Traffic jams on every road south of Hartford quashed my hopes of arriving at the hospital during visiting hours. I've already spent enough time there that the technicality wouldn't bother or stop me, but conversations with the wonderful friend who's there tonight indicated that coming in early in the morning would be more helpful, so I headed to Fanhihall.

Well, sort of. Joe called earlier, warning that Edie's car was stuck in their driveway. He and Edie and Dan spent an hour trying to get it up the ice-slicked drive before giving up and taking it up to a shopping center parking lot for the night. Fortunately, their 4-wheel drive minivan/SUVs handle the drive without difficulty.

So I headed off to the indicated shopping center parking lot, left a note in the window explaining the situation and that I'll retrieve my car early in the morning along with my phone number. Then I gratefully rode with Joe & Edie back to Fanhihall where Corey (the neurotic dog) was happy to see me. That's one of the good side effects of all my recent trips down here. Corey recognizes and is comfortable with me. Win.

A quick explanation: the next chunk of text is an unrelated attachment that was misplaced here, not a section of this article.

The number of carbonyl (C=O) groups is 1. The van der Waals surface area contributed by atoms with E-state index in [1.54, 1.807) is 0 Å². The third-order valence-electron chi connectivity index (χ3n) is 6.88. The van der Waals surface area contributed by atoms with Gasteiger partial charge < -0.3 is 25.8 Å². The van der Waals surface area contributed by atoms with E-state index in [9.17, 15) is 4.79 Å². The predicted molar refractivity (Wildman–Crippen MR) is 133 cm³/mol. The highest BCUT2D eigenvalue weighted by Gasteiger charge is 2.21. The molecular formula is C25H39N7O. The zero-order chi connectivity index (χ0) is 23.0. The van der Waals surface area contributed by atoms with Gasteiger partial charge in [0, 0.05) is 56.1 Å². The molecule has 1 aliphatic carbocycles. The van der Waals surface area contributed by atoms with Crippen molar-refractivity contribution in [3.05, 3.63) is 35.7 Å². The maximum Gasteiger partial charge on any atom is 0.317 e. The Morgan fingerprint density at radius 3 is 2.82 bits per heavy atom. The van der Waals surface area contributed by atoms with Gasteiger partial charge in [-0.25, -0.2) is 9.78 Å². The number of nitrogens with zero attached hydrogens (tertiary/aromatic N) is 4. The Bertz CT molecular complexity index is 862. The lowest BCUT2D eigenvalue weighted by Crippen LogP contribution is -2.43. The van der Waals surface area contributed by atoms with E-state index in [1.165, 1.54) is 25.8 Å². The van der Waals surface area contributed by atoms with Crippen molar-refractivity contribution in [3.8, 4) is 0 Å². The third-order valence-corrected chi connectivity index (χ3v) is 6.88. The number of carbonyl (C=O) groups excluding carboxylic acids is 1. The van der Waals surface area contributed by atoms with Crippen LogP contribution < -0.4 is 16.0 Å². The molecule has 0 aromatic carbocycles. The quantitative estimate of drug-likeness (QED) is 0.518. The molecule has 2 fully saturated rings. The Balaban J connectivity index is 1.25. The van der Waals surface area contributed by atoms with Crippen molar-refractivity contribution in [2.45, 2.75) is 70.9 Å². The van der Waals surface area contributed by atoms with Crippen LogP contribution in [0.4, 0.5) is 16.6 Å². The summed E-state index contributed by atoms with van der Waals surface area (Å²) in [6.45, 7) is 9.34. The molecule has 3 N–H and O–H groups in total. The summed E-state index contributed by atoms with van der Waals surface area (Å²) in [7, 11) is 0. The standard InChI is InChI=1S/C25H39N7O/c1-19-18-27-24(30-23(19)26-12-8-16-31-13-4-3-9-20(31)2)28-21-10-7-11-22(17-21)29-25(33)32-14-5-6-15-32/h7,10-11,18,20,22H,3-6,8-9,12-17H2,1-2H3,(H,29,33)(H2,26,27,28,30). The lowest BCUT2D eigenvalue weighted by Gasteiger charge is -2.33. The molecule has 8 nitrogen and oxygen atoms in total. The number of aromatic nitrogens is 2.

Saturday's forecast is for 3-6 more inches of snow'n'sleet'n'crap at Toad Woods. I'll probably leave the car at the top of the drive. It will be the first time ever for that. There's no doubt: the conditions clearly call for it.

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Comments

( 7 comments — Leave a comment )
kaffyr
Feb. 5th, 2011 06:59 am (UTC)
Oh, my dear - please, please be careful with yourself! Shoveling and trying to fight a car out of or off of ice can ... you know the drill. Just please be careful with yourself!

gerisullivan
Feb. 5th, 2011 11:56 am (UTC)
Thank you, dear. Yes, yes, I know the drill and I do my best to listen to my body over my fierce determination in such circumstances.

Then again, I doubt that anyone having their own shoveling/digging out the car cardiac events thinks it's going to happen to them. And I fall well into the high risk category for such trauma.